Two Veterans: 500 Yards Too Far, 30 Minutes Too Late For One, And Peacefully Passing In The Presence Of Loved Ones For Another
[guest post by Dana]
Because news out of the VA simply cannot get any more awful:
A veteran who collapsed in an Albuquerque Veteran Affairs hospital cafeteria — 500 yards from the emergency room — died after waiting 30 minutes for an ambulance, officials confirmed Thursday.
It took a half an hour for the ambulance to be dispatched and take the man from one building to the other, which is about a five-minute walk, officials at the hospital said.
Personnel performed CPR until the ambulance arrived.
According to Paul Bronston, a California emergency-room physician and chair of Ethics and Professional Policy Committee of the American College of Medical Quality,
[I]t may sound ridiculous that staff had to call 911 but that practice is the standard at hospitals. Typically, an ambulance would arrive faster, and other factors can stall workers trying to rush patients to the emergency room on foot.
However, VA spokeswoman Sonja Brown claimed that while the staff followed policy in calling 911 and that the policy is “now under expedited review”, the policy is a local one.
The veteran’s identity has not been released.
Also, World War II veteran and American hero Louis Zamperini, age 97, passed away from pneumonia this week while surrounded by his loved ones. Zamperini became an inspiration to those who knew him, as well as to those of us who came to know him through Laura Hillenbrand’s heart-wrenching biography Unbroken: A World War II Story of Survival, Resilience, and Redemption.
Born on Jan. 26, 1917, Zamperini’s larger-than-life story began with a blue-collar upbringing in Olean, a city in western New York. When he was 2, the family moved to Southern California, where he spent a rebellious childhood before channeling his energy and tenacity into sports. He started with boxing, to defend himself from bullies, but quickly became a world-class runner after joining his high school track team.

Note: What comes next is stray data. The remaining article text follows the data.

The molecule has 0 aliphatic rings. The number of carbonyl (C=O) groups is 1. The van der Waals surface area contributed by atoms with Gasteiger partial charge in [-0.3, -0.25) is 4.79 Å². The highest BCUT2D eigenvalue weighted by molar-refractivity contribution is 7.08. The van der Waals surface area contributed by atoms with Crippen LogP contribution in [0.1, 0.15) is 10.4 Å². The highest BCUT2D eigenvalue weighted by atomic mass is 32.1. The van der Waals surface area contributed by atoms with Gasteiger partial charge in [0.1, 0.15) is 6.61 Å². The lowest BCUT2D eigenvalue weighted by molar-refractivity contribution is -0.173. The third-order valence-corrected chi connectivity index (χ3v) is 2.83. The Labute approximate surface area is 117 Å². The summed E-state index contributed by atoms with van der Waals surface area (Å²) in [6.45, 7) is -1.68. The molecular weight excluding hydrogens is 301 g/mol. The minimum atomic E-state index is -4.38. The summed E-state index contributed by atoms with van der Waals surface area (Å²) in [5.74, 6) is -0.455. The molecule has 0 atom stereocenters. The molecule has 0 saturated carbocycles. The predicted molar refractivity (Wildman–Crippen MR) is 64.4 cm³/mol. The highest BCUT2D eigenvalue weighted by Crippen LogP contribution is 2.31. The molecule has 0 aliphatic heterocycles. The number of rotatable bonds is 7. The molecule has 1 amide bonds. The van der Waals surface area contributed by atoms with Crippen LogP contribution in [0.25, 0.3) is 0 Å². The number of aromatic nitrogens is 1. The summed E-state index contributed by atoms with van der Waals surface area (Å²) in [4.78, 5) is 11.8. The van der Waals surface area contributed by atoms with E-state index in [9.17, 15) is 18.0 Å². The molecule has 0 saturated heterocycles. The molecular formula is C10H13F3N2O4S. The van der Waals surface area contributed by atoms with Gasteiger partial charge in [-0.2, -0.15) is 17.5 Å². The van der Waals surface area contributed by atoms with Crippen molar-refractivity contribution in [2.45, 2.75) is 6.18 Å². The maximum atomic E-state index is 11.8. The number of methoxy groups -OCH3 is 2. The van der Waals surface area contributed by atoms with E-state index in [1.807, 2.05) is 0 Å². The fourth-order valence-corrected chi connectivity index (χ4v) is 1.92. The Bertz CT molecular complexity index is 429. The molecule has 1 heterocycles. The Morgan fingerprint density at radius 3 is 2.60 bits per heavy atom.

In 1934, Zamperini – nicknamed the “Torrance Tornado” for his hometown of Torrance, California – broke the 18-year-old interscholastic record for the mile in 4:21.2, a mark that would stand for 20 years.
A track star at the University of Southern California, Zamperini competed in the 5,000-meter run at the 1936 Berlin Olympics. He finished eighth but caught attention by running the final lap in 56 seconds – and grabbed headlines by stealing a Nazi flag.
But it was Zamperini’s incredible World War II story that captured the imagination of millions back home.
He was a bombardier on a U.S. Army Air Forces bomber that crashed in the Pacific Ocean during a reconnaissance mission. He and one of the other surviving crew members drifted for 47 days on a raft in shark-infested waters, drinking rain water and eating fish and birds they caught with their bare hands, before being captured by Japanese forces. A third man died before they reached land.
“Forty-seven days in a raft, you learn the value of water more than anything in the world,” he told the AP in a 2003 interview. “We prayed for rain to have something to drink. When you’re hungry, you eat anything. We caught a shark. We caught an albatross that tasted like a hot fudge sundae.”
When he and his surviving raft-mate, pilot Russell Allen Phillips, reached land on the Marshall Islands, they were captured by the Japanese, who had also strafed their raft from the air and riddled it with bullet holes.
“I thought to myself, ‘Six weeks ago, I was a world-class athlete,'” he said in that interview. “And then, for the first time in my life, I cried.”
Zamperini would spend more than two years as a prisoner of war being shuttled among Japanese prison camps, where he survived beatings, starvation, debilitating illnesses and psychological torture designed to break him down and make an example of the famous Olympian-turned-war hero.
Several years after his return, Zamperini attended one of Billy Graham’s early revivals in Los Angeles and embraced Christianity – a faith that would sustain him for the rest of his life.
Years later, Zamperini wrote a letter of forgiveness to one of his most horrific tormentors, a guard the other prisoners nicknamed “The Bird.”
“Courage is almost a contradiction in terms. It means a strong desire to live taking the form of readiness to die.” -G.K. Chesterton.
Our thanks to both veterans for their service to our country. May they both rest in the peace of God.